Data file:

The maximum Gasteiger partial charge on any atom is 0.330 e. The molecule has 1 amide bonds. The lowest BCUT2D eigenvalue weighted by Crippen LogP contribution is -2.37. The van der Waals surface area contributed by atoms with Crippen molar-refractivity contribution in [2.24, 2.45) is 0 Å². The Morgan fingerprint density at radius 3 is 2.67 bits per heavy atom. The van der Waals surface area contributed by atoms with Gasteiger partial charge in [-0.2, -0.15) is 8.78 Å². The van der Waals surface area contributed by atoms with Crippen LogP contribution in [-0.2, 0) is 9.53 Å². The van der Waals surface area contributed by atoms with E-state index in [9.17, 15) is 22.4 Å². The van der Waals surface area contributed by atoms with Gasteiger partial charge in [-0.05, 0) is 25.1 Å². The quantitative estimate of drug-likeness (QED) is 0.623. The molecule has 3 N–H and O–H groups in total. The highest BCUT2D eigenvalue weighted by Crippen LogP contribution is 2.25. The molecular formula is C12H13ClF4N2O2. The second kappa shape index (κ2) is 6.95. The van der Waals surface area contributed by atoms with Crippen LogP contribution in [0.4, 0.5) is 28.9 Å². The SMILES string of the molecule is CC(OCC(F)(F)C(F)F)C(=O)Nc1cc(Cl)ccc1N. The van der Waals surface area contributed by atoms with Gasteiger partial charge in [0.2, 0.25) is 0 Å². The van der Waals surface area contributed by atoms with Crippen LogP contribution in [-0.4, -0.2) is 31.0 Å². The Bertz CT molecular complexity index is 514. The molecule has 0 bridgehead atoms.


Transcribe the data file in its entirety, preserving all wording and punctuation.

The maximum Gasteiger partial charge on any atom is 0.330 e. The molecule has 1 amide bonds. The lowest BCUT2D eigenvalue weighted by Crippen LogP contribution is -2.37. The van der Waals surface area contributed by atoms with Crippen molar-refractivity contribution in [2.24, 2.45) is 0 Å². The Morgan fingerprint density at radius 3 is 2.67 bits per heavy atom. The van der Waals surface area contributed by atoms with Gasteiger partial charge in [-0.2, -0.15) is 8.78 Å². The van der Waals surface area contributed by atoms with Crippen LogP contribution in [-0.2, 0) is 9.53 Å². The van der Waals surface area contributed by atoms with E-state index in [9.17, 15) is 22.4 Å². The van der Waals surface area contributed by atoms with Gasteiger partial charge in [-0.05, 0) is 25.1 Å². The quantitative estimate of drug-likeness (QED) is 0.623. The molecule has 3 N–H and O–H groups in total. The highest BCUT2D eigenvalue weighted by Crippen LogP contribution is 2.25. The molecular formula is C12H13ClF4N2O2. The second kappa shape index (κ2) is 6.95. The van der Waals surface area contributed by atoms with Crippen LogP contribution in [0.4, 0.5) is 28.9 Å². The SMILES string of the molecule is CC(OCC(F)(F)C(F)F)C(=O)Nc1cc(Cl)ccc1N. The van der Waals surface area contributed by atoms with Gasteiger partial charge in [0.2, 0.25) is 0 Å². The van der Waals surface area contributed by atoms with Crippen LogP contribution in [-0.4, -0.2) is 31.0 Å². The Bertz CT molecular complexity index is 514. The molecule has 0 bridgehead atoms.